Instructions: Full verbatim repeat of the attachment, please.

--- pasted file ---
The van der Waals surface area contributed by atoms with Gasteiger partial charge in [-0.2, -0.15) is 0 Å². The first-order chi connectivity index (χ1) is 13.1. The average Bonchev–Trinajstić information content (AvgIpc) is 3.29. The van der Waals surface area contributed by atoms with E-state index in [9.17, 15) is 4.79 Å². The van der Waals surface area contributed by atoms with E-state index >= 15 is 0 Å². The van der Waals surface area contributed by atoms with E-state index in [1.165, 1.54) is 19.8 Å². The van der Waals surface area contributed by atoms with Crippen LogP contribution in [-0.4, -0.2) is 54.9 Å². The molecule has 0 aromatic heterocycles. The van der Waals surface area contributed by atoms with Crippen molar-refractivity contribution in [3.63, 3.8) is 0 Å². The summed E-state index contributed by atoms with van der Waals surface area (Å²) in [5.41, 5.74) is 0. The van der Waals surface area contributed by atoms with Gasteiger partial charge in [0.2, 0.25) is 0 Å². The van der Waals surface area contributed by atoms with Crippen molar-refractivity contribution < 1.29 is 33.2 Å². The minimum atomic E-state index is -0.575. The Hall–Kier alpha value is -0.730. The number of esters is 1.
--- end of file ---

The van der Waals surface area contributed by atoms with Gasteiger partial charge in [-0.2, -0.15) is 0 Å². The first-order chi connectivity index (χ1) is 13.1. The average Bonchev–Trinajstić information content (AvgIpc) is 3.29. The van der Waals surface area contributed by atoms with E-state index in [9.17, 15) is 4.79 Å². The van der Waals surface area contributed by atoms with E-state index >= 15 is 0 Å². The van der Waals surface area contributed by atoms with E-state index in [1.165, 1.54) is 19.8 Å². The van der Waals surface area contributed by atoms with Crippen LogP contribution in [-0.4, -0.2) is 54.9 Å². The molecule has 0 aromatic heterocycles. The van der Waals surface area contributed by atoms with Crippen molar-refractivity contribution in [3.63, 3.8) is 0 Å². The summed E-state index contributed by atoms with van der Waals surface area (Å²) in [5.41, 5.74) is 0. The van der Waals surface area contributed by atoms with Gasteiger partial charge in [0.2, 0.25) is 0 Å². The van der Waals surface area contributed by atoms with Crippen molar-refractivity contribution < 1.29 is 33.2 Å². The minimum atomic E-state index is -0.575. The Hall–Kier alpha value is -0.730. The number of esters is 1.